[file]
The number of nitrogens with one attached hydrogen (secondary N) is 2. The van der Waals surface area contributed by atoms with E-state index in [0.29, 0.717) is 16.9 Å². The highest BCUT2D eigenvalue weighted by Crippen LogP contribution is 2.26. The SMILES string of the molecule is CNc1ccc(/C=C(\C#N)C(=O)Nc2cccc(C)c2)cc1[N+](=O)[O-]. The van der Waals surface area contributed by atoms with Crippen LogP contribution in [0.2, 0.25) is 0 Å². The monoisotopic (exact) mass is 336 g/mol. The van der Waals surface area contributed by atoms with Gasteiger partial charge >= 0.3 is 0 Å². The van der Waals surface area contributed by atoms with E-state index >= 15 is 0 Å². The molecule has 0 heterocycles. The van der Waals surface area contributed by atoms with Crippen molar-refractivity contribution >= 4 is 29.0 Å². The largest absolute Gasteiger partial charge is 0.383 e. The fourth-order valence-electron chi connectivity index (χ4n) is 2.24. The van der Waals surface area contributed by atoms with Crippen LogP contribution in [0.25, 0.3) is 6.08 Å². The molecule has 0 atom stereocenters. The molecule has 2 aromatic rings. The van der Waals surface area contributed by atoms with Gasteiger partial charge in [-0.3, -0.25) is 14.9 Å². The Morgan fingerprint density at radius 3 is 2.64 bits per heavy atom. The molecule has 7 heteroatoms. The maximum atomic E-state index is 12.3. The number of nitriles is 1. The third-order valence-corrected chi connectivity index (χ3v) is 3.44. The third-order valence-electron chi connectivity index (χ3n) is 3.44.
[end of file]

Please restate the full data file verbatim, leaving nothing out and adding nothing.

The number of nitrogens with one attached hydrogen (secondary N) is 2. The van der Waals surface area contributed by atoms with E-state index in [0.29, 0.717) is 16.9 Å². The highest BCUT2D eigenvalue weighted by Crippen LogP contribution is 2.26. The SMILES string of the molecule is CNc1ccc(/C=C(\C#N)C(=O)Nc2cccc(C)c2)cc1[N+](=O)[O-]. The van der Waals surface area contributed by atoms with Crippen LogP contribution in [0.2, 0.25) is 0 Å². The monoisotopic (exact) mass is 336 g/mol. The van der Waals surface area contributed by atoms with Gasteiger partial charge >= 0.3 is 0 Å². The van der Waals surface area contributed by atoms with E-state index >= 15 is 0 Å². The molecule has 0 heterocycles. The van der Waals surface area contributed by atoms with Crippen molar-refractivity contribution >= 4 is 29.0 Å². The largest absolute Gasteiger partial charge is 0.383 e. The fourth-order valence-electron chi connectivity index (χ4n) is 2.24. The van der Waals surface area contributed by atoms with Crippen LogP contribution in [0.25, 0.3) is 6.08 Å². The molecule has 0 atom stereocenters. The molecule has 2 aromatic rings. The van der Waals surface area contributed by atoms with Gasteiger partial charge in [-0.3, -0.25) is 14.9 Å². The Morgan fingerprint density at radius 3 is 2.64 bits per heavy atom. The molecule has 7 heteroatoms. The maximum atomic E-state index is 12.3. The number of nitriles is 1. The third-order valence-corrected chi connectivity index (χ3v) is 3.44. The third-order valence-electron chi connectivity index (χ3n) is 3.44.